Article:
Both the copper 1982-D Small Date cent and the copper 1983-D Lincoln cent sold at Stack’s Bowers Galleries “Rarities Night” auction at the American Numismatic Association World’s Fair of Money Aug. 3.
Neither coin should exist in copper alloy, but collectors looking for coin finds discovered both. Then they cashed in by consigning them for auction.
The two coins achieved a combined price of $35,625. The 1982-D sold for $18,800 and the 1983-D sold for $17,625. That’s not a bad profit for two Lincolns pulled from circulation at face value by the finders!
Both coins were won by Internet bidders.
I first broke the news of the existence of these transitional errors in Numismatic News when they were discovered, but all I could do was speculate as to what their values might be based on sales of the more common though rare 1983 copper cents.
Both the 1982-D Small Date and 1983-D offerings were struck on solid bronze planchets (actually brass but more often referred to as bronze) that weighed within tolerance of the 3.11 bronze planchets phased out by the Mint in the earlier part of 1982. They should have been struck on copper-plated zinc planchets that weigh 2.5 grams.
The most recent of the two discoveries was the 1982-D Small Date found by Paul Malone of Minnesota and reported by me in January of this year.
He found it on Nov. 23, 2016, while searching for pure copper alloy cents to squirrel away for their melt value. He knew that he had to weigh all the 1982-dated cents to segregate the solid bronze keepers from the copper-plated zincs of that transitional year when both types of planchets were struck.
Until his discovery, no 1982-D Small Date cents were known on the solid copper alloy planchets.
Nonetheless, Malone decided to weigh his examples of the 1982-D Small Dates anyway to see if he might find an error.
The Denver Mint had made a concerted effort to make sure none of the Small Date variety was struck in the solid copper alloy – and for 35 years, it appeared it had succeeded.
But obviously at least one got struck as such in error, and Malone found it! His coin was offered as Lot 2031, described as a “1982-D Lincoln Cent. Small Date--Struck on a Bronze Planchet – AU-58 BN (NGC). 3.08 grams.”
The 1983-D copper cent was found by Jeff Young of Ohio after he read a copy of my book (co-authored by Dr. Brian Allen), Strike It Rich With Pocket Change, where I had added in a footnote under the then-unique 1983 solid copper cent that this error could just as well exist on a Denver issue of the same year, and I encouraged readers to look.
Young started weighing both Philadelphia and Denver issues and in short order found the 1983-D. I broke the news on his discovery in a January 2013 issue of Numismatic News. Young decided to put his coin up for auction after he heard that the 1982-D Small Date copper cent was being put up for auction. He felt the pair would attract more attention than a single coin and that it was as good a time as any to sell. The firm offered his coin as Lot 2032 described as: “1983-D Lincoln Cent – Struck on a Bronze Planchet – AU-55 (PCGS). 3.10 grams.”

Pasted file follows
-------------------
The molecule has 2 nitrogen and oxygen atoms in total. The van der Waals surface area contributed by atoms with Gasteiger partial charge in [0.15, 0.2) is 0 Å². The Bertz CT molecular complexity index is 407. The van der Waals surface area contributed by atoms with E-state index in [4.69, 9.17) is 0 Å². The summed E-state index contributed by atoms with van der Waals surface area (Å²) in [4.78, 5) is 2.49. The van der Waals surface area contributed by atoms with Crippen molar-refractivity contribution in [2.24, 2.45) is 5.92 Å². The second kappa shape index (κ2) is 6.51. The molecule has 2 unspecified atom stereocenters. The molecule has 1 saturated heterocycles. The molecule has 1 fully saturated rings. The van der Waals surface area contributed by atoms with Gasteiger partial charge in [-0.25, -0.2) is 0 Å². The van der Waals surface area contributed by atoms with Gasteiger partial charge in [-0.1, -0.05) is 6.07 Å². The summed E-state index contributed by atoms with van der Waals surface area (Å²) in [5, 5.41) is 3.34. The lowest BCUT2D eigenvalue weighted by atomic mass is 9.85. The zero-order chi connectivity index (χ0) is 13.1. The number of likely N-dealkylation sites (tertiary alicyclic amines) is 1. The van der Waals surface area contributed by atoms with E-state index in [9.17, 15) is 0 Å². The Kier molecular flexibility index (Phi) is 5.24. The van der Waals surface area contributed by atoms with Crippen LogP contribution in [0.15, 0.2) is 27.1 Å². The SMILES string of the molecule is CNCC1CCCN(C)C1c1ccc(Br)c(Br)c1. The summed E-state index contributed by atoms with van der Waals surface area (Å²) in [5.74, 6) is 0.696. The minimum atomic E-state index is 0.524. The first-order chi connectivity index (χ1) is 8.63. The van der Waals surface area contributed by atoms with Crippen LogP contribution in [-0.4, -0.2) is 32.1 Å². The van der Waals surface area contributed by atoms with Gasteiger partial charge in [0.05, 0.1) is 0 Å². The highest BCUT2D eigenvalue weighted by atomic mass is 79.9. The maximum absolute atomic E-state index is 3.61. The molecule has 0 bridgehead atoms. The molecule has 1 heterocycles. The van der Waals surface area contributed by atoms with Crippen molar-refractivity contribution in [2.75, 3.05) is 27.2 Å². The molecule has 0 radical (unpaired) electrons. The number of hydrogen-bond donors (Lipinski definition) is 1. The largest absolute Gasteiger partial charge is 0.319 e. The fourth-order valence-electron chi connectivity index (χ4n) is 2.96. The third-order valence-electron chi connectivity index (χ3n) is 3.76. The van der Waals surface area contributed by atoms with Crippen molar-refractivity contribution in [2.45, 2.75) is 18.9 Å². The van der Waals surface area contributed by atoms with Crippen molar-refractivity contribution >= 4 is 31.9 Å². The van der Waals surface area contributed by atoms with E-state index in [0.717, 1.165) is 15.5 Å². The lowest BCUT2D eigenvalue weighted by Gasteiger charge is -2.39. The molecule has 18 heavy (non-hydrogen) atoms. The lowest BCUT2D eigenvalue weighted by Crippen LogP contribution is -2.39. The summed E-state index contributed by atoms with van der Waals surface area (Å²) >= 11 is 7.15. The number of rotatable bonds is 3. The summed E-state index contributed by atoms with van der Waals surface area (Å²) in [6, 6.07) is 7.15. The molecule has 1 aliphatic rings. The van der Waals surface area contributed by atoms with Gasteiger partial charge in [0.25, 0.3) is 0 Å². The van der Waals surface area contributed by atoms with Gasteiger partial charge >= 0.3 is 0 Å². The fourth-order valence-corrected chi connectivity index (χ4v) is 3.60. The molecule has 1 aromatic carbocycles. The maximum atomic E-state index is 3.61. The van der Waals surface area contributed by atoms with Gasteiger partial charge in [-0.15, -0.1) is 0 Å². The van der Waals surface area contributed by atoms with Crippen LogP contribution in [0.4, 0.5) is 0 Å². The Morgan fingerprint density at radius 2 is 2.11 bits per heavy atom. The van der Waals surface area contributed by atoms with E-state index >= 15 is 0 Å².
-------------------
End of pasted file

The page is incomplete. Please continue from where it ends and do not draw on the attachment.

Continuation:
As a specialist in the error-variety field since 1979, there is one thing I’ve learned: Where there is one error, there is usually more.
I encourage readers to check their 1982-D Small Date and both Philadelphia and Denver Mint 1983 issues for any that weigh in at, or close to, 3.11 grams. (Click here for visual guide.) For that matter, it wouldn’t hurt to check the weight of all the San Francisco proof cents for both years. A rare transitional could be lurking there, too!
For the 1982-S, look for one that weighs 2.5 grams, as all currently known weigh 3.11 grams struck in the traditional solid copper alloy with a Large Date. Look for a 1983-S that weighs 3.11 grams in the sold copper alloy, as all should have been struck on the 2.5 gram copper-plated zinc planchets.
Taking it one step further, depending on when the Mint ended production of the 1982-S proof cents, it is possible that a Small Date die could have been mistakenly processed as a proof die and used to strike proof cents. In 1998 and 1999, a few business-strike style reverse dies (with the “Close AM” of AMERICA) were mistakenly processed as proof dies and used. The same kind of mix-up could have happened on the proof 1982-S cent obverse dies, though I’d bet less likely. Still, you have to look at the date anyway, so just pay close attention to its size and location.
The date, the motto IN GOD WE TRUST and LIBERTY are more delicate and further from the rim on the 1982 Small Dates than on the Large Dates; the best indicator that can be seen at a glance is the distance of the “2” of date from the rim. It will be much further from the rim on the Small Dates than on the Large Dates.
Readers, keep looking at your cents. The next find, and the profit that goes with it, might be yours.
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